On a couple of occasions I’ve mentioned the importance of Standard Operating Procedures and how they can benefit both your business and your privacy exercises. In today’s article, I’m going to show you just how easy it is to get started in mapping these out. Each of the headings used below can be used as a heading in your own template. The headings I use have been adapted from ISO standards, however, they do not include Privacy by Design – that’s a topic for another upcoming post.
This is where you introduce the procedure. Remember, if a process is what you do, the procedure is how you do it. You want to give a high-level description of the procedure you are documenting.
Include a table that details any revisions to the document. I use four columns:
- Revision Number – what versions of the procedure are there
- Date Changed – when each change was made
- Changed By – who made the changes to the procedure
- Details of Change – what was the change that was made
This is simply the purpose of the procedure. Why does it exist in the first place? It doesn’t have to be a lot of information, but it needs to give the reader context as to why you have designed this in the first place.
Who is responsible for managing this procedure? It can be a job title if the individual changes, or it can be a named individual in the business. I use the follow columns in a table:
- Responsible Person
- Contact Details
What does the procedure include, and what does it specifically exclude. Is it restricted to a particular department? Does it deal with other clients? Or is there another procedure that should be referred to for exceptions to this one? You need to detail where the procedure is applicable and who the audience is.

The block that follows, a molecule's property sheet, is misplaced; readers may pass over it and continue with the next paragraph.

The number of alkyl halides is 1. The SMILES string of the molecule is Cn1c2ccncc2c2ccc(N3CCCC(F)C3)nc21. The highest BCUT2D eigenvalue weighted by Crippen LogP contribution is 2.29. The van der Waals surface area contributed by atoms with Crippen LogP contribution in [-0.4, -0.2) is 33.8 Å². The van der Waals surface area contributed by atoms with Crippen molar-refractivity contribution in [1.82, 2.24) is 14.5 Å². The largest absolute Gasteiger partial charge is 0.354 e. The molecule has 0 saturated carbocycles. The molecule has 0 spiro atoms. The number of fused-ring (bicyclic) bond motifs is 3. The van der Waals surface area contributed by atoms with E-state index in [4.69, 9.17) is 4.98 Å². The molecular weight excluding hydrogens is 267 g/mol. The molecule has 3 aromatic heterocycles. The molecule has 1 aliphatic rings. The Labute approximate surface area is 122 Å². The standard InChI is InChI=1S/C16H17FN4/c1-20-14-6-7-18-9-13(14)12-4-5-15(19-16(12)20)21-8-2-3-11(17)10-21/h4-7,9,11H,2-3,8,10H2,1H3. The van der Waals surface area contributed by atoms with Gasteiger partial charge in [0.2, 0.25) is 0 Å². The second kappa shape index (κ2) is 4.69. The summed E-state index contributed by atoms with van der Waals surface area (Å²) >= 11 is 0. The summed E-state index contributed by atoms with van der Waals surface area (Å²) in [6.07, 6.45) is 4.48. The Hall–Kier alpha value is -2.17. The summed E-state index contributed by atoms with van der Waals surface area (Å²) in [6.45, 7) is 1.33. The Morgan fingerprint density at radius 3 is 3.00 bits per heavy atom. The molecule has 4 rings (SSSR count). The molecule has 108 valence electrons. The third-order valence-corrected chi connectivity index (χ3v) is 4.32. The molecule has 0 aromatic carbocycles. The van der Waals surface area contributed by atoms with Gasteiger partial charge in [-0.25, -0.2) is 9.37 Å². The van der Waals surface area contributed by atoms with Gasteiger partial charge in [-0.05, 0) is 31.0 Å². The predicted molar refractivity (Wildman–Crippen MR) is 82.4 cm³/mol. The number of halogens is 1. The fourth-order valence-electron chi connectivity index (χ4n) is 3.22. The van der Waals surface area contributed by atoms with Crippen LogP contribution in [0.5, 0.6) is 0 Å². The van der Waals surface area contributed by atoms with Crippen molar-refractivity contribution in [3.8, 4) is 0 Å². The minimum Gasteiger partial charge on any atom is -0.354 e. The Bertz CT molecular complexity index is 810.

This is where you detail the procedure, step-by-step. How does this procedure get completed. This can be very simple, or it can be long and complicated. Follow a numeric order detailing how each process step is completed.
The overall process diagram that someone can view. I normally use a flowchart here, however I will likely start using OBASHI methods in the near future as they are very well suited to data flows and privacy.
There you have it! These are the headings needed for a good SOP and are hardly as complicated as we often make them out to be. The sooner you can draw up these documents for your organisation the better it will be for your accountability, privacy exercises, and general business flow.
Ross G Saunders Consulting is a niche data protection consultancy, working with a number of professional partners in order to help you as a business comply with data protection regulation. They help with business process, compliance, documentation and more, and can offer a full range of services to take the hassle out of data protection. Why not reach out to find out how they can help you gain a competitive advantage while simultaneously garnering support from your existing and potential customers.